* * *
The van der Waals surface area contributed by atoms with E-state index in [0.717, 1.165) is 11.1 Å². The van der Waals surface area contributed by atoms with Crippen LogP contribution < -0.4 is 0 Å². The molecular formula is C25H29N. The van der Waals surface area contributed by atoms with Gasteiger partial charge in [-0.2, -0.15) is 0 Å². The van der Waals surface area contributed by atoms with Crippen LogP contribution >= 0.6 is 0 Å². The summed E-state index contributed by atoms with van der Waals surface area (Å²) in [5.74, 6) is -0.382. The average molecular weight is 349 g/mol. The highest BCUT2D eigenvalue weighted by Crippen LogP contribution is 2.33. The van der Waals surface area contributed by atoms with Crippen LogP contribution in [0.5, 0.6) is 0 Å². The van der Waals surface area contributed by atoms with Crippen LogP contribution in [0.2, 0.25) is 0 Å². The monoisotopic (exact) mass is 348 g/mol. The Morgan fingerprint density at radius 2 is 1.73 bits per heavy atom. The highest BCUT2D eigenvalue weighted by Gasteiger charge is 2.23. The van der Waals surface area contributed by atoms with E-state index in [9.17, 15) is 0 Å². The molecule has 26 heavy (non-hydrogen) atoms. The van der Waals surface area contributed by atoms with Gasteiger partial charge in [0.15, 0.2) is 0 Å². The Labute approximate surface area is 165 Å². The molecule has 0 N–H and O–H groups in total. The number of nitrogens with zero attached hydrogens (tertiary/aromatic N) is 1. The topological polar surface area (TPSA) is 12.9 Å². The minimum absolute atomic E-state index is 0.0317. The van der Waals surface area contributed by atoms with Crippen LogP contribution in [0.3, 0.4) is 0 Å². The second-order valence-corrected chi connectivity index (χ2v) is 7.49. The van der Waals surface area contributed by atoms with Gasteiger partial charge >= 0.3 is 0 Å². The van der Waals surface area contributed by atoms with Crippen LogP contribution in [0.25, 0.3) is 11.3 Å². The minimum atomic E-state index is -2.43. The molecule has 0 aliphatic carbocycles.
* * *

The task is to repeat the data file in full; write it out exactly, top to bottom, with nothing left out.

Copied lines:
The van der Waals surface area contributed by atoms with E-state index in [0.717, 1.165) is 11.1 Å². The van der Waals surface area contributed by atoms with Crippen LogP contribution < -0.4 is 0 Å². The molecular formula is C25H29N. The van der Waals surface area contributed by atoms with Gasteiger partial charge in [-0.2, -0.15) is 0 Å². The van der Waals surface area contributed by atoms with Crippen LogP contribution >= 0.6 is 0 Å². The summed E-state index contributed by atoms with van der Waals surface area (Å²) in [5.74, 6) is -0.382. The average molecular weight is 349 g/mol. The highest BCUT2D eigenvalue weighted by Crippen LogP contribution is 2.33. The van der Waals surface area contributed by atoms with Crippen LogP contribution in [0.5, 0.6) is 0 Å². The van der Waals surface area contributed by atoms with Crippen LogP contribution in [0.2, 0.25) is 0 Å². The monoisotopic (exact) mass is 348 g/mol. The Morgan fingerprint density at radius 2 is 1.73 bits per heavy atom. The highest BCUT2D eigenvalue weighted by Gasteiger charge is 2.23. The van der Waals surface area contributed by atoms with E-state index in [9.17, 15) is 0 Å². The molecule has 26 heavy (non-hydrogen) atoms. The van der Waals surface area contributed by atoms with Gasteiger partial charge in [0.15, 0.2) is 0 Å². The Labute approximate surface area is 165 Å². The molecule has 0 N–H and O–H groups in total. The number of nitrogens with zero attached hydrogens (tertiary/aromatic N) is 1. The topological polar surface area (TPSA) is 12.9 Å². The minimum absolute atomic E-state index is 0.0317. The van der Waals surface area contributed by atoms with Crippen LogP contribution in [0.3, 0.4) is 0 Å². The second-order valence-corrected chi connectivity index (χ2v) is 7.49. The van der Waals surface area contributed by atoms with Gasteiger partial charge >= 0.3 is 0 Å². The van der Waals surface area contributed by atoms with Crippen LogP contribution in [0.25, 0.3) is 11.3 Å². The minimum atomic E-state index is -2.43. The molecule has 0 aliphatic carbocycles.